The first session on Saturday was the best one so far. It was called 'wikipedia and friends' . Three guys presented how to deal with the topic from different points of view. Apparently, one of the guys was the founder of Wikipedia. (Though I liked the presentations of the others better). There was one sentence that I'll keep in mind. It went loosely like that: 'A Wiki used in an organisation will reflect the state of that organisation. Wiki can be a great tool in organisations that are determined to achieve a certain goal.' Yes, this seems to be true. In organisations that are lacking goals and determination a Wiki does no good. It always goes like this, Boss: "We need to collaborate. Lets set up a Wiki." The Wiki is set up, and it never comes to life. The boss again: "Wiki seems to be a lousy tool, lets get a real ContentManagemntSystem with all rights-, user- and approval management - and that will work." The poor boss doesn't even realise that it is his organisation thats in bad shape, and he just covers this shortcoming with repressive methods like approval procedures. There 's been way more in this session. Go and try to get the slide sets.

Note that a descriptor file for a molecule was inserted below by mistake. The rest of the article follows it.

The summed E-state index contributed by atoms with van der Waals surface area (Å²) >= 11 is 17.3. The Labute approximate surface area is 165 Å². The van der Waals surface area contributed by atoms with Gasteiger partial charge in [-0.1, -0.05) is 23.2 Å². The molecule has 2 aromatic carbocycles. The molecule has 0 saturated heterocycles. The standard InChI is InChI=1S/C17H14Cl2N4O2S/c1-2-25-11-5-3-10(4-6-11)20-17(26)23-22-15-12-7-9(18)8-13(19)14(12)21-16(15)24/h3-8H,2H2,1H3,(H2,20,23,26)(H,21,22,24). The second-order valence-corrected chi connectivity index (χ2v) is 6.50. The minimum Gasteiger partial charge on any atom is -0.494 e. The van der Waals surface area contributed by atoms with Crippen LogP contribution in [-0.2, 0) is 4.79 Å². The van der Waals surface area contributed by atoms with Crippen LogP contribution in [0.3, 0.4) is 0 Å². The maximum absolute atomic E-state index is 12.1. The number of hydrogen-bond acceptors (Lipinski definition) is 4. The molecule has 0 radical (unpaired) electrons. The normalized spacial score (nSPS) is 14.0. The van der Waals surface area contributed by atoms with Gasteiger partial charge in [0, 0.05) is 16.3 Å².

The second session covered securing quality of opensource software. The arguments were within the expected parameters, which means, this session was a very good one as well. Go get the slide sets again - especially if you are a 'project manager' and you did not code a lot lately.
The last Saturday session, or rather, the keynote was presented by Ross Anderson and dealt with the future of P2P networks. A whole lot of information in 45min time. Ross actually referred to the Condorcet-Paradoxon by Kenneth Arrow, so Ross can't be all bad, though I'm not sure whether 'distributed hashtables' will become an outstanding breakthrough in the near future ;-) I guess I'll follow this topic.
I got me a t-shirt. Isn't that embarrassing?
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